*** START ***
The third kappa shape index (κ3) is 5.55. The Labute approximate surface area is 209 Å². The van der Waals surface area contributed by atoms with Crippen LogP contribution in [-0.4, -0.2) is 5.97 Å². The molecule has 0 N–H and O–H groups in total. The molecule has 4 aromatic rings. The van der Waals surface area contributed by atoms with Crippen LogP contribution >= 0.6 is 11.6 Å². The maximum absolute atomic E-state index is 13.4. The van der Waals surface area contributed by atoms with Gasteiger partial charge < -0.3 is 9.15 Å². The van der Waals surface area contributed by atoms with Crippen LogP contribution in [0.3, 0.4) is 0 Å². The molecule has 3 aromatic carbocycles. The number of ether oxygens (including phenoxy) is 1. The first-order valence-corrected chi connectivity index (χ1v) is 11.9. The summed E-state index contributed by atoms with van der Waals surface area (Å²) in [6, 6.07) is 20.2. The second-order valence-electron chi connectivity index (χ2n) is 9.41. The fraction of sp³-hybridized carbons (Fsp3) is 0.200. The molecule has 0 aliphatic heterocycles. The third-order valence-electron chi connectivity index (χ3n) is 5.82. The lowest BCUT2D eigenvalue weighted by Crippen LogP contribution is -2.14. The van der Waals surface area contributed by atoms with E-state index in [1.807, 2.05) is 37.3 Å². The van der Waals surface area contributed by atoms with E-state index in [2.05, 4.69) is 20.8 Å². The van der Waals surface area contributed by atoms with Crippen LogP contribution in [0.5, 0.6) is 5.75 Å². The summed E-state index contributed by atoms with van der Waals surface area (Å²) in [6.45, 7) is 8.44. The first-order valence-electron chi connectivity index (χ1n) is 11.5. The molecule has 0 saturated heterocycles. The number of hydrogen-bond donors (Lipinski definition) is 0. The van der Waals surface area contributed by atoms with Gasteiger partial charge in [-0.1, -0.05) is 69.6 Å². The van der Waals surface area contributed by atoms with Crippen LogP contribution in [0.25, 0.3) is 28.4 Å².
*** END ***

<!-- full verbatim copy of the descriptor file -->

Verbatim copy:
The third kappa shape index (κ3) is 5.55. The Labute approximate surface area is 209 Å². The van der Waals surface area contributed by atoms with Crippen LogP contribution in [-0.4, -0.2) is 5.97 Å². The molecule has 0 N–H and O–H groups in total. The molecule has 4 aromatic rings. The van der Waals surface area contributed by atoms with Crippen LogP contribution >= 0.6 is 11.6 Å². The maximum absolute atomic E-state index is 13.4. The van der Waals surface area contributed by atoms with Gasteiger partial charge < -0.3 is 9.15 Å². The van der Waals surface area contributed by atoms with Crippen LogP contribution in [0.3, 0.4) is 0 Å². The molecule has 3 aromatic carbocycles. The number of ether oxygens (including phenoxy) is 1. The first-order valence-corrected chi connectivity index (χ1v) is 11.9. The summed E-state index contributed by atoms with van der Waals surface area (Å²) in [6, 6.07) is 20.2. The second-order valence-electron chi connectivity index (χ2n) is 9.41. The fraction of sp³-hybridized carbons (Fsp3) is 0.200. The molecule has 0 aliphatic heterocycles. The third-order valence-electron chi connectivity index (χ3n) is 5.82. The lowest BCUT2D eigenvalue weighted by Crippen LogP contribution is -2.14. The van der Waals surface area contributed by atoms with E-state index in [1.807, 2.05) is 37.3 Å². The van der Waals surface area contributed by atoms with E-state index in [2.05, 4.69) is 20.8 Å². The van der Waals surface area contributed by atoms with Crippen LogP contribution in [0.5, 0.6) is 5.75 Å². The summed E-state index contributed by atoms with van der Waals surface area (Å²) in [6.45, 7) is 8.44. The first-order valence-electron chi connectivity index (χ1n) is 11.5. The molecule has 0 saturated heterocycles. The number of hydrogen-bond donors (Lipinski definition) is 0. The van der Waals surface area contributed by atoms with Gasteiger partial charge in [-0.1, -0.05) is 69.6 Å². The van der Waals surface area contributed by atoms with Crippen LogP contribution in [0.25, 0.3) is 28.4 Å².